--Weekly Standard

Thanks for that big fat show of party loyalty, schmuck.
Sadly, No! has found the text of Paul Bremer's televised Ramadan address to the Iraqi people. Here's an excerpt. Warning: this is not a joke. must not lose hope.  Especially during Ramadan you must not lose hope.
You must not lose hope because you have seen the evil one go.
You, the Iraqi people, whom the evil one was bound to protect, he instead tortured, he instead murdered. 
You, the Iraqi people, whom the evil one was bound to feed, he instead starved. 
You, the Iraqi people whom the evil one was bound to lead in peace, he instead led into foolish wars, wars which poured your blood into the sand. 
When the people of the world asked the evil one to stop he sneered. 
When the people of the world demanded that the evil one stop, he threatened them and fought them.
And when the evil one fought them, he fought them in your name, with your money and your blood and the blood of your fathers, your mothers and your children. 
But when the enemies the tyrant drew close, he took your money and he fled your justice like a common thief and coward....

Er, this reads like something concocted by a man locked in a windowless room for three days with a large supply of hallucinogens and either a King James Bible or an extensive collection of Star Wars fan fiction. (Or perhaps a Bremer underling drafted it after a White House staffer angrily phoned to veto an earlier draft: "NO! You have to say 'evil'! POTUS wants the word 'evil' in there! You have to put in more 'evil's!")

And no, this is not a hoax -- I gave you the direct link, but you can get to the transcript by clicking on the central link the official site of the Coalition Provisional Authority.

Oh, and by the way, it was first broadcast last Friday. Can we all agree that it ain't working?
I guess the next thing we’re going to hear is that the sailors told him to wear the flight suit and prance around on the aircraft carrier.

--General Wesley Clark, commenting on George W. Bush's claim that sailors put up the "Mission Accomplished" banner at his May 1 photo op, as quoted in the Arkansas Democrat-Gazette

(Thanks to Kos for finding the quote.)
This is odd -- does the Bush administration want to send astronauts back to the moon? A site called SpaceDaily says yes -- and not just the moon, but eventually Mars:

Bush May Announce Return To Moon At Kitty Hawk

A report by Space Lift Washington and published by NASA Watch suggests a major new space policy initiative is under consideration and may be announced by US President George Bush at celebrations planned for the centenary of flight at Kitty Hawk in North Carolina December 17th....

Space Lift's Frank Sietzen quoting Washington sources writes that a central recommendation maybe the "resumption of manned lunar flights to develop advanced technologies that can support U.S. astronauts working beyond Earth orbit to not only the Moon, but eventually to near-Earth asteroids and Mars."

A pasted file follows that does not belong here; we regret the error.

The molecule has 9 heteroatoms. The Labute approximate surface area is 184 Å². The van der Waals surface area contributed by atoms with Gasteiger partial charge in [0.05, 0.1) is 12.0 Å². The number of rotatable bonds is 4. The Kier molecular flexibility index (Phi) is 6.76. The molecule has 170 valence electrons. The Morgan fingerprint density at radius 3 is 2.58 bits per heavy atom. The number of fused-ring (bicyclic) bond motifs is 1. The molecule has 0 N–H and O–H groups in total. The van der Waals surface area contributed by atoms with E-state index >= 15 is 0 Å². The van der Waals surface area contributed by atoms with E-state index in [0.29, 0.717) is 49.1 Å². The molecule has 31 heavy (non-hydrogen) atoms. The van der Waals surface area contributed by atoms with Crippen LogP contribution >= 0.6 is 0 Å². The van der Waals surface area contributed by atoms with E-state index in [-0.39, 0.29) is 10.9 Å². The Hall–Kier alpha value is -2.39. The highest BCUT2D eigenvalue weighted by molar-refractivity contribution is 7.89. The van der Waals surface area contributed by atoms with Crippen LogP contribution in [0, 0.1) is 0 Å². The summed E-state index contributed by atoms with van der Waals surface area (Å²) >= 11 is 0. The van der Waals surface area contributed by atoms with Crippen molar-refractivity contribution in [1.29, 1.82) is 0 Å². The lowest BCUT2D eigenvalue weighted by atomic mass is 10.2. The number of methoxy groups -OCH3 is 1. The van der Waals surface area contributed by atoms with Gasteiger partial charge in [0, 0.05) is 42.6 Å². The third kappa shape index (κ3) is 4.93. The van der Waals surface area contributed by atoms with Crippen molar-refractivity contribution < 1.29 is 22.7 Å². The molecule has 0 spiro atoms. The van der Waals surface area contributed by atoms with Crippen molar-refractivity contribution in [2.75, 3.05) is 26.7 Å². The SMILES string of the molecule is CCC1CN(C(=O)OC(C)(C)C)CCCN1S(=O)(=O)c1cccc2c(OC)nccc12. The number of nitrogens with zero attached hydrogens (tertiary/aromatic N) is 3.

The Space Lift report further added that: "in an early phase of the meetings, manned Mars expeditions were considered too expensive and risky to adopt as a central goal for the civil space program"

However, Bush was said to being "urged to factor in future interplanetary manned flight capabilities as part of the justification for a return to the moon."...

The SpaceDaily article links to this story, which comes from a site that looks fairly responsible. So maybe this is true.

I guess GWB is looking to take on that JFK glow. Or maybe there are contracts in all this for Halliburton.

What? You want to know how we're going to pay for manned missions to the moon and Mars when we already have a gazillion-dollar deficit? Well, not to worry -- it isn't supposed to cost any money at all!

According to Space Lift Washington, President Bush may announce at Kitty Hawk a return to manned lunar exploration but without any specific massive new funding, forcing NASA to get serious about what it wants to do with it considerable human spaceflight assets and decades of experience.

So I guess all NASA has to do is cut waste, fraud, and abuse and we can have a huge new manned space program practically free! And probably more tax cuts!
Opposed to affirmative action in college admissions? Then you shouldn't object to this:

Senate Democrats Tuesday proposed requiring colleges to report data on two popular admissions policies -- preferences for alumni relatives, known as legacies, and for students who apply early -- that tend to favor affluent white students over low-income minorities.

Under a bill filed by Sen. Edward M. Kennedy, who was himself a legacy admission to Harvard University, colleges would have to report on the race and economic status of first year students who are relatives of alumni or were admitted under early-decision programs that require students to enroll in the school if they are accepted early....

--Wall Street Journal article reproduced at Free Republic

Good for class-traitor Kennedy.

Also supporting the bill, according to the article, is John Edwards, whose father was a millworker. The article also notes, perhaps surprisingly, that Trent Lott (whose father was a pipefitter) has criticized legacies. But

New Hampshire Sen. Judd Gregg, a Republican and chairman of the Senate education committee, isn't seen as likely to back the measure.

Gregg attended Columbia while his father attended Yale, so he's not, strictly speaking, a legacy -- unless you go down to the prep-school level (father and son both attended Phillips Exeter).

(If you're wondering, I'm a truck driver's son and I went to Columbia. I'm not a legacy.)
A new Quinnipiac poll has a lot of Democrats breathing down Bush's neck: